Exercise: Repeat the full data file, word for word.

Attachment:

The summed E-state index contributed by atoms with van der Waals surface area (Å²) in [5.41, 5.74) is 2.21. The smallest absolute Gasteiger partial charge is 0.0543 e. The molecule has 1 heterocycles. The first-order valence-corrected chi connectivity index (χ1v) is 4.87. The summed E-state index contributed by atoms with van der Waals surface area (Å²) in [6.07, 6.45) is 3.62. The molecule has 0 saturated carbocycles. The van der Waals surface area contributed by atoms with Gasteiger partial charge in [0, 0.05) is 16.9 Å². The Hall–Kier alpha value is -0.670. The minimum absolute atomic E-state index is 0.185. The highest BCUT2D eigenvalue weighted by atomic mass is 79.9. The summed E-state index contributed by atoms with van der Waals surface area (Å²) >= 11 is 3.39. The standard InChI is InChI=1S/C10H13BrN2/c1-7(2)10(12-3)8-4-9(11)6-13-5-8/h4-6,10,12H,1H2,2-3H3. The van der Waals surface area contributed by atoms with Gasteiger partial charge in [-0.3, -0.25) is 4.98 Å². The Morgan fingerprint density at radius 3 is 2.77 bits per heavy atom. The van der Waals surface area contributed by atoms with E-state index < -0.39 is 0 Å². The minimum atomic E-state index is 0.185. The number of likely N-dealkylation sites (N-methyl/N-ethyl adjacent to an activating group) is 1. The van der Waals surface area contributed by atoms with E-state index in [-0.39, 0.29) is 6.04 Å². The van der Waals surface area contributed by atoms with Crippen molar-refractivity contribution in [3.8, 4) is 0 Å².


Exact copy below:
The summed E-state index contributed by atoms with van der Waals surface area (Å²) in [5.41, 5.74) is 2.21. The smallest absolute Gasteiger partial charge is 0.0543 e. The molecule has 1 heterocycles. The first-order valence-corrected chi connectivity index (χ1v) is 4.87. The summed E-state index contributed by atoms with van der Waals surface area (Å²) in [6.07, 6.45) is 3.62. The molecule has 0 saturated carbocycles. The van der Waals surface area contributed by atoms with Gasteiger partial charge in [0, 0.05) is 16.9 Å². The Hall–Kier alpha value is -0.670. The minimum absolute atomic E-state index is 0.185. The highest BCUT2D eigenvalue weighted by atomic mass is 79.9. The summed E-state index contributed by atoms with van der Waals surface area (Å²) >= 11 is 3.39. The standard InChI is InChI=1S/C10H13BrN2/c1-7(2)10(12-3)8-4-9(11)6-13-5-8/h4-6,10,12H,1H2,2-3H3. The van der Waals surface area contributed by atoms with Gasteiger partial charge in [-0.3, -0.25) is 4.98 Å². The Morgan fingerprint density at radius 3 is 2.77 bits per heavy atom. The van der Waals surface area contributed by atoms with E-state index < -0.39 is 0 Å². The minimum atomic E-state index is 0.185. The number of likely N-dealkylation sites (N-methyl/N-ethyl adjacent to an activating group) is 1. The van der Waals surface area contributed by atoms with E-state index in [-0.39, 0.29) is 6.04 Å². The van der Waals surface area contributed by atoms with Crippen molar-refractivity contribution in [3.8, 4) is 0 Å².